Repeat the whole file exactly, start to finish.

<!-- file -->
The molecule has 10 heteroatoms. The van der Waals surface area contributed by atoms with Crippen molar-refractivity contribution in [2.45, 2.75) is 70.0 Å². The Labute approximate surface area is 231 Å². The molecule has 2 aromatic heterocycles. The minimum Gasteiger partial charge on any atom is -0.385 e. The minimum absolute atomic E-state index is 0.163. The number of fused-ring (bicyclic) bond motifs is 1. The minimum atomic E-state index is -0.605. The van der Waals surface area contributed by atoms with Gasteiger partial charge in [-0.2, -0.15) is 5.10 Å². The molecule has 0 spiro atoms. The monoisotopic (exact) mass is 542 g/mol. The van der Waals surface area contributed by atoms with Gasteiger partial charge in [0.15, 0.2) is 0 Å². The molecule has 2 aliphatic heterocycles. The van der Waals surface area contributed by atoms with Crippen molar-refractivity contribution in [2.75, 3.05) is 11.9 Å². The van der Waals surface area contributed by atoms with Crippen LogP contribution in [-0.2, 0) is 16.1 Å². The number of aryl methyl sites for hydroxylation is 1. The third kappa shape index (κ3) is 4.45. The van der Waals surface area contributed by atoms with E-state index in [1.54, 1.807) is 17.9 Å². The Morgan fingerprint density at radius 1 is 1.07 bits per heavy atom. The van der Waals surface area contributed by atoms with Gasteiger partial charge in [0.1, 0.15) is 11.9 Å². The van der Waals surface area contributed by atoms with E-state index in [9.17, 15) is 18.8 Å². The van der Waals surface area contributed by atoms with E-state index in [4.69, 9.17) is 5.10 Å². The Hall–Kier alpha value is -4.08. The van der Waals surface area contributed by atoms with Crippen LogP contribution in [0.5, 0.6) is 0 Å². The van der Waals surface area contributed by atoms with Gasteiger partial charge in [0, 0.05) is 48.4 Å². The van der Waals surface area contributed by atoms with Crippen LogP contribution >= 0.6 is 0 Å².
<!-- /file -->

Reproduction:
The molecule has 10 heteroatoms. The van der Waals surface area contributed by atoms with Crippen molar-refractivity contribution in [2.45, 2.75) is 70.0 Å². The Labute approximate surface area is 231 Å². The molecule has 2 aromatic heterocycles. The minimum Gasteiger partial charge on any atom is -0.385 e. The minimum absolute atomic E-state index is 0.163. The number of fused-ring (bicyclic) bond motifs is 1. The minimum atomic E-state index is -0.605. The van der Waals surface area contributed by atoms with Gasteiger partial charge in [-0.2, -0.15) is 5.10 Å². The molecule has 0 spiro atoms. The monoisotopic (exact) mass is 542 g/mol. The van der Waals surface area contributed by atoms with Gasteiger partial charge in [0.15, 0.2) is 0 Å². The molecule has 2 aliphatic heterocycles. The van der Waals surface area contributed by atoms with Crippen molar-refractivity contribution in [2.75, 3.05) is 11.9 Å². The van der Waals surface area contributed by atoms with Crippen LogP contribution in [-0.2, 0) is 16.1 Å². The number of aryl methyl sites for hydroxylation is 1. The third kappa shape index (κ3) is 4.45. The van der Waals surface area contributed by atoms with E-state index in [1.54, 1.807) is 17.9 Å². The Morgan fingerprint density at radius 1 is 1.07 bits per heavy atom. The van der Waals surface area contributed by atoms with Gasteiger partial charge in [0.1, 0.15) is 11.9 Å². The van der Waals surface area contributed by atoms with E-state index in [9.17, 15) is 18.8 Å². The van der Waals surface area contributed by atoms with E-state index in [4.69, 9.17) is 5.10 Å². The Hall–Kier alpha value is -4.08. The van der Waals surface area contributed by atoms with Crippen LogP contribution in [0.5, 0.6) is 0 Å². The van der Waals surface area contributed by atoms with Gasteiger partial charge in [0, 0.05) is 48.4 Å². The van der Waals surface area contributed by atoms with Crippen LogP contribution >= 0.6 is 0 Å².